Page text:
Purpose This paper examines the relationship among leadership skills, management skills and individual success and failure in formal organizations. Design/methodology/approach A model is presented depicting the interactive relationship among the three variables and explaining why some high potential employees suffer derailment while other individuals with similar skills continue to develop and achieve organizational success. Findings The model indicates that there is not one combination of management and leadership skills related to individual success. Practical implications Developmental activities should be ongoing regardless of the individual's level in the organization. Originality/value This paper synthesizes several streams of research into a coherent model that can be used as a guide for leadership development activities.
Article
Purpose With half of those in leadership positions maybe falling short, the purpose of this paper is to review literature on why leaders fail. Design/methodology/approach A number of recent journal articles, book chapters and books were examined. Findings The paper identified common causes of failure and possible remedial actions. Leaders that fail behave in ways reflective of their personality that limit or derail their careers. These flaws include arrogance, aloofness, perfectionism, insensitivity, selfishness and betraying the trust of others. Research limitations/implications Very little research on this important topic has been conducted. Practical implications Solutions highlight the role of early feedback in reducing leadership failures. Originality/value This paper raises a topic important in leadership development but ignored by both researchers and managers.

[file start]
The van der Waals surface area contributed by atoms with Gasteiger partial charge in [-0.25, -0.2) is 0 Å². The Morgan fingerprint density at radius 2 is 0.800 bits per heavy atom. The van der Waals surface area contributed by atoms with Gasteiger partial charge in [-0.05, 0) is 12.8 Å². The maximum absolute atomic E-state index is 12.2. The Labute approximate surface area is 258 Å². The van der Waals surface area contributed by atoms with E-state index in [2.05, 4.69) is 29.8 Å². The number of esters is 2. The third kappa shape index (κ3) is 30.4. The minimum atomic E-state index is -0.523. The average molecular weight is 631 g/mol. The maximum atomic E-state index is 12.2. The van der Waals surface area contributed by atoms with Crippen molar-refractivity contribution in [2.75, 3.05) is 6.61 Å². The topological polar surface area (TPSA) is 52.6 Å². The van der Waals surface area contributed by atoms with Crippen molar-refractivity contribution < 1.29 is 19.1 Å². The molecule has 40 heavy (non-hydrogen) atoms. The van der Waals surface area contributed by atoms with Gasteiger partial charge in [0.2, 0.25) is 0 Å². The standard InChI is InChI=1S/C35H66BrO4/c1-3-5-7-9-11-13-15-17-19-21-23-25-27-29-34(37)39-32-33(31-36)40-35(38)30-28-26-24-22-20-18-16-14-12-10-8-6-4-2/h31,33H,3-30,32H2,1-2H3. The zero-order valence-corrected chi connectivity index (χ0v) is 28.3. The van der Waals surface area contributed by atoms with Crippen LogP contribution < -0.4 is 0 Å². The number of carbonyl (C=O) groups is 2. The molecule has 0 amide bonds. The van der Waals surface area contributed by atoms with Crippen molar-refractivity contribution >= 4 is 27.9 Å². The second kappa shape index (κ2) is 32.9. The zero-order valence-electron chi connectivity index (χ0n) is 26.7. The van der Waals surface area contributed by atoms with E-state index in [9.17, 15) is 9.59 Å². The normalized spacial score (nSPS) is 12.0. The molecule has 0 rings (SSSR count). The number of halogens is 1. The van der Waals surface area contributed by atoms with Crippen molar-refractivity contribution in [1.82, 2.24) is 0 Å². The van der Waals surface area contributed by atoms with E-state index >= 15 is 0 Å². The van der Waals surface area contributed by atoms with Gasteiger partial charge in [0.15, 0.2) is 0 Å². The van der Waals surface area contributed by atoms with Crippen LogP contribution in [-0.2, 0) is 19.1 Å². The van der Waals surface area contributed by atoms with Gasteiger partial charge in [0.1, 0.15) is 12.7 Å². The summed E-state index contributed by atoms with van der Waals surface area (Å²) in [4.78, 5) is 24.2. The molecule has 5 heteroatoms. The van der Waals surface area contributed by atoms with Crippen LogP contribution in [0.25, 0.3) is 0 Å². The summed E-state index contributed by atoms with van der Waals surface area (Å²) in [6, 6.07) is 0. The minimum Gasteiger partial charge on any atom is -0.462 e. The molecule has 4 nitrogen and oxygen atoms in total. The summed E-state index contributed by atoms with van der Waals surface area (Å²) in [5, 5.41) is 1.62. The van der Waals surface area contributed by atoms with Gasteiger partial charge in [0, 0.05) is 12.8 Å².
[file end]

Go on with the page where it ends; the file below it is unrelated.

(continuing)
Why Leaders Fail: Exploring the Dark Side 91-100; D. Dotlich and P. Cairo, Why CEOs Fail: The 11 Behaviors that Can Derail Your Climb to the Top-and How to Manage Them
  • Burke
Burke, ''Why Leaders Fail: Exploring the Dark Side,'' International Journal of Manpower, 2006, 27, 91-100; D. Dotlich and P. Cairo, Why CEOs Fail: The 11 Behaviors that Can Derail Your Climb to the Top-and How to Manage Them (San Francisco, CA: John Wiley & Sons, 2003); and W. McCartney and C. Campbell, ''Leadership, Management, and Derailment: A Model of Individual Success and Failure,'' Leadership & Organization Development Journal, 2006, 27, 190-202.
We have written on leader character in several publications including M
  • J Crossan
  • G Gandz
  • G Seijts
  • J Seijts
  • M Gandz
  • M Crossan
  • Reno
Trial: A Manifesto for Leadership Development (London, Ontario: Richard Ivey School of Business, 2010). We have written on leader character in several publications including M. Crossan, J. Gandz and G. Seijts, ''Developing Leadership Character,'' Ivey Business Journal, 2012, January-February, hhttp://iveybusinessjournal.com/ topics/leadership/developing-leadership-characteri and G. Seijts, J. Gandz, M. Crossan and M. Reno, ''Character: The Essence of Leadership,'' Developing Leaders, 2013, 10, 11-
He holds the Ian O. Ihnatowycz Chair in Leadership. He received his Ph.D. in organizational behavior and human resource management from the Rotman School of Management at the University of Toronto. His areas of research are leadership, teams, performance management, and organizational change
Gerard Seijts is a professor of organizational behavior at the Ivey Business School at Western University in London, Ontario. He holds the Ian O. Ihnatowycz Chair in Leadership. He received his Ph.D. in organizational behavior and human resource management from the Rotman School of Management at the University of Toronto. His areas of research are leadership, teams, performance management, and organizational change. He is the author of two recent books: Leadership on Trial: A Manifesto for Leadership Development (2010) (with Jeffrey Gandz, Mary Crossan and Carol Stephenson) and Good Leaders Learn: Lessons from Lifetimes of Leadership (2013). (Ivey Business School, Western University, London, Ontario, N6A 3K7 Canada. Tel.: +1 519 661 3968; fax: +1 519 661 3485;